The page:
Petroleum refining and related oil
field services are among the more prosperous industries
in the seat of Jack County. Jacksboro is primarily a
large, and sparsely settled ranching area. The settlement
began in 1855; Butterfield stages ran through community
first known as Lost Creek, next Mesquiteville, then
Jacksboro. Today a block of native limestone buildings
erected before the turn of the century lends a wonderful
picturesque accent to the town square. A famous old-opera house
built in the 1890's still stands on the square.
Fort Richardson State Historic
This fort is the most northerly of
line of Federal posts established in Texas after Civil
War to halt Indian depredations. Among regimental
commanders was Colonel Ranald S. Mackenzie of famed
Mackenzie's Raiders. Most impressive building extant was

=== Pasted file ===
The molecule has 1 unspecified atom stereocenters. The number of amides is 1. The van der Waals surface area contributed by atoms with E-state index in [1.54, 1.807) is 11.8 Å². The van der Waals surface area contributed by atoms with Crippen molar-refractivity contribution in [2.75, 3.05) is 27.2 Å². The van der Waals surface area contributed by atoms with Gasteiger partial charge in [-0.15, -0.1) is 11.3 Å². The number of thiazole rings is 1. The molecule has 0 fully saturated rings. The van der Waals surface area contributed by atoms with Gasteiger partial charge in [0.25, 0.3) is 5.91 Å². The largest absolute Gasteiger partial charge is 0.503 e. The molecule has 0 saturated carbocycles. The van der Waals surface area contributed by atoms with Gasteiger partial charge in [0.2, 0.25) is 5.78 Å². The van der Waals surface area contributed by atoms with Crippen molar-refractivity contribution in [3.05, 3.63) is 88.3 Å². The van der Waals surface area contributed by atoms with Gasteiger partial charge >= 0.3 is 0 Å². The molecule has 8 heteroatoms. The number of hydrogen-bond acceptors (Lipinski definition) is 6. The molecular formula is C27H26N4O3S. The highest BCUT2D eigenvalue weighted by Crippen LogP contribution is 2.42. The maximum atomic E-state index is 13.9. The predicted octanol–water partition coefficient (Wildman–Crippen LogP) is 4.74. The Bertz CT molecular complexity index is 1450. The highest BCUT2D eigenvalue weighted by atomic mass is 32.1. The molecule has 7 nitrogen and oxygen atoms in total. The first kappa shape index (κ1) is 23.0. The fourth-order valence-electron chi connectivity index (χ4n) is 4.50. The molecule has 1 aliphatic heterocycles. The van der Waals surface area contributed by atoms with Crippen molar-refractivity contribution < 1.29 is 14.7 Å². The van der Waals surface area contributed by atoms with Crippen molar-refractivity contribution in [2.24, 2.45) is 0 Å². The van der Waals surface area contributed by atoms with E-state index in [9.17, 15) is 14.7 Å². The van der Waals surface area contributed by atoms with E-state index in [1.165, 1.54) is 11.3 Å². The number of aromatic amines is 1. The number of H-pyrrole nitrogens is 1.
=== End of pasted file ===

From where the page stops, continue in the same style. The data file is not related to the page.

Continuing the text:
post hospital. Enlisted men's barracks serves as museum.
Also existing are original wooden officers quarters built
in the 11 picket style with slim vertical lumber, powder
magazine, morgue, and bakery that produced some 600
loaves of bread daily. Fort was abandoned May 1878.
Recreational facilities include campsites with
electricity, picnic sites, rest rooms, showers, nature
hiking trails, pond, fishing. Southwest edge of city.
Jack County Museum-
Located in the oldest house in Jack
County, two rooms furnished with period furnishings
depicting home life; one room dedicated to Jack County
veterans. Memorabilia on Tom M. Marks who organized Corn
Club, which later became 4-H Club. Summer hours Wed. -
Sat. 1 0 a.m. - noon, 1 - 5 p.m., Sun. 2 - 5 p.m.;
winter, Fri. - Sat. 10 a.m. - 6 p.m., Sun. 2 - 5 p.m. At
237 W. Belknap, just west of the square.